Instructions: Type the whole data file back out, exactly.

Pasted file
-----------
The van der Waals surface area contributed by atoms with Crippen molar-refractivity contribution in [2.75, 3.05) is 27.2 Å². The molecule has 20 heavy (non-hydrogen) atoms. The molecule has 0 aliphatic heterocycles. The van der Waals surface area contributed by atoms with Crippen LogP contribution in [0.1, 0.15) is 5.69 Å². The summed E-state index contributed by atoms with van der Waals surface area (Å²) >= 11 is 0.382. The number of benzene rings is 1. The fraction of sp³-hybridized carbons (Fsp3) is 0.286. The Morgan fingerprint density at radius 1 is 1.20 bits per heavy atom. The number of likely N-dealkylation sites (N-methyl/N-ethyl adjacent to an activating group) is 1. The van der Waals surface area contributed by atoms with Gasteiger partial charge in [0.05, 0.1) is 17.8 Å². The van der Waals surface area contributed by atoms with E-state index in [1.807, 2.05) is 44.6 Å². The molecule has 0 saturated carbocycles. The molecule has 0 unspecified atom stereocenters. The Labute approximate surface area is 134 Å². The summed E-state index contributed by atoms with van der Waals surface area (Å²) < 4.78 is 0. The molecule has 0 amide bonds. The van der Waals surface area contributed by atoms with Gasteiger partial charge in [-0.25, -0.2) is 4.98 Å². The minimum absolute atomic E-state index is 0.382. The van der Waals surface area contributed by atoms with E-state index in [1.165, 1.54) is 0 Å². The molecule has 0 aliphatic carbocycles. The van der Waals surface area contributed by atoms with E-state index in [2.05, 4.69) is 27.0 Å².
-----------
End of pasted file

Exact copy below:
The van der Waals surface area contributed by atoms with Crippen molar-refractivity contribution in [2.75, 3.05) is 27.2 Å². The molecule has 20 heavy (non-hydrogen) atoms. The molecule has 0 aliphatic heterocycles. The van der Waals surface area contributed by atoms with Crippen LogP contribution in [0.1, 0.15) is 5.69 Å². The summed E-state index contributed by atoms with van der Waals surface area (Å²) >= 11 is 0.382. The number of benzene rings is 1. The fraction of sp³-hybridized carbons (Fsp3) is 0.286. The Morgan fingerprint density at radius 1 is 1.20 bits per heavy atom. The number of likely N-dealkylation sites (N-methyl/N-ethyl adjacent to an activating group) is 1. The van der Waals surface area contributed by atoms with Gasteiger partial charge in [0.05, 0.1) is 17.8 Å². The van der Waals surface area contributed by atoms with E-state index in [1.807, 2.05) is 44.6 Å². The molecule has 0 saturated carbocycles. The molecule has 0 unspecified atom stereocenters. The Labute approximate surface area is 134 Å². The summed E-state index contributed by atoms with van der Waals surface area (Å²) < 4.78 is 0. The molecule has 0 amide bonds. The van der Waals surface area contributed by atoms with Gasteiger partial charge in [-0.25, -0.2) is 4.98 Å². The minimum absolute atomic E-state index is 0.382. The van der Waals surface area contributed by atoms with E-state index in [1.165, 1.54) is 0 Å². The molecule has 0 aliphatic carbocycles. The van der Waals surface area contributed by atoms with E-state index in [2.05, 4.69) is 27.0 Å².